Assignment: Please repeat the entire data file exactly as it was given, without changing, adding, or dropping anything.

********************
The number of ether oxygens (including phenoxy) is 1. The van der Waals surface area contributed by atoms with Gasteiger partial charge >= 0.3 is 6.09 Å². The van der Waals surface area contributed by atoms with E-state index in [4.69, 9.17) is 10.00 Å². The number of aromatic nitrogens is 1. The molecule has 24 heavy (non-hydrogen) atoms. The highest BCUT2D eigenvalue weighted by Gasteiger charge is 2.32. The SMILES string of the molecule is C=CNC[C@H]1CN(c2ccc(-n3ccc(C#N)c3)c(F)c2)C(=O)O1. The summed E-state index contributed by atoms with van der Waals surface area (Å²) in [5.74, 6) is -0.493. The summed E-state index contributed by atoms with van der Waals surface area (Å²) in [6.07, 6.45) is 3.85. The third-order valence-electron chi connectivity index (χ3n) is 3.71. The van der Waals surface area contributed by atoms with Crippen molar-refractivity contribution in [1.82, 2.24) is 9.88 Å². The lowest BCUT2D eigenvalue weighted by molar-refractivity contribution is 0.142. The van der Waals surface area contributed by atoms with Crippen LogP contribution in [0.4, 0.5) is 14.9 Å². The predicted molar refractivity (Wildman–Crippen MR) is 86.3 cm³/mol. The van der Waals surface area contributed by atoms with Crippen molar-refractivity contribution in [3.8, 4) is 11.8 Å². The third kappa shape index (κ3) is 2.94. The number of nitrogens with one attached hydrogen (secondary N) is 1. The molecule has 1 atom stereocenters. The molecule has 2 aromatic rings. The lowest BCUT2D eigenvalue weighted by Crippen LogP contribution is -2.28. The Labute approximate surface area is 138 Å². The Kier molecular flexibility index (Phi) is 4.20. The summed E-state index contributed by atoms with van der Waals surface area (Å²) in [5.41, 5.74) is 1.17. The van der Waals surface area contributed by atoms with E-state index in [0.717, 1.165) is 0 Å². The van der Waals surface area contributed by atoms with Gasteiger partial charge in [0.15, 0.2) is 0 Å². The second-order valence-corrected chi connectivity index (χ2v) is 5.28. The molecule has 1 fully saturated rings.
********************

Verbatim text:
The number of ether oxygens (including phenoxy) is 1. The van der Waals surface area contributed by atoms with Gasteiger partial charge >= 0.3 is 6.09 Å². The van der Waals surface area contributed by atoms with E-state index in [4.69, 9.17) is 10.00 Å². The number of aromatic nitrogens is 1. The molecule has 24 heavy (non-hydrogen) atoms. The highest BCUT2D eigenvalue weighted by Gasteiger charge is 2.32. The SMILES string of the molecule is C=CNC[C@H]1CN(c2ccc(-n3ccc(C#N)c3)c(F)c2)C(=O)O1. The summed E-state index contributed by atoms with van der Waals surface area (Å²) in [5.74, 6) is -0.493. The summed E-state index contributed by atoms with van der Waals surface area (Å²) in [6.07, 6.45) is 3.85. The third-order valence-electron chi connectivity index (χ3n) is 3.71. The van der Waals surface area contributed by atoms with Crippen molar-refractivity contribution in [1.82, 2.24) is 9.88 Å². The lowest BCUT2D eigenvalue weighted by molar-refractivity contribution is 0.142. The van der Waals surface area contributed by atoms with Crippen LogP contribution in [0.4, 0.5) is 14.9 Å². The predicted molar refractivity (Wildman–Crippen MR) is 86.3 cm³/mol. The van der Waals surface area contributed by atoms with Crippen molar-refractivity contribution in [3.8, 4) is 11.8 Å². The third kappa shape index (κ3) is 2.94. The number of nitrogens with one attached hydrogen (secondary N) is 1. The molecule has 1 atom stereocenters. The molecule has 2 aromatic rings. The lowest BCUT2D eigenvalue weighted by Crippen LogP contribution is -2.28. The Labute approximate surface area is 138 Å². The Kier molecular flexibility index (Phi) is 4.20. The summed E-state index contributed by atoms with van der Waals surface area (Å²) in [5.41, 5.74) is 1.17. The van der Waals surface area contributed by atoms with E-state index in [0.717, 1.165) is 0 Å². The van der Waals surface area contributed by atoms with Gasteiger partial charge in [0.15, 0.2) is 0 Å². The second-order valence-corrected chi connectivity index (χ2v) is 5.28. The molecule has 1 fully saturated rings.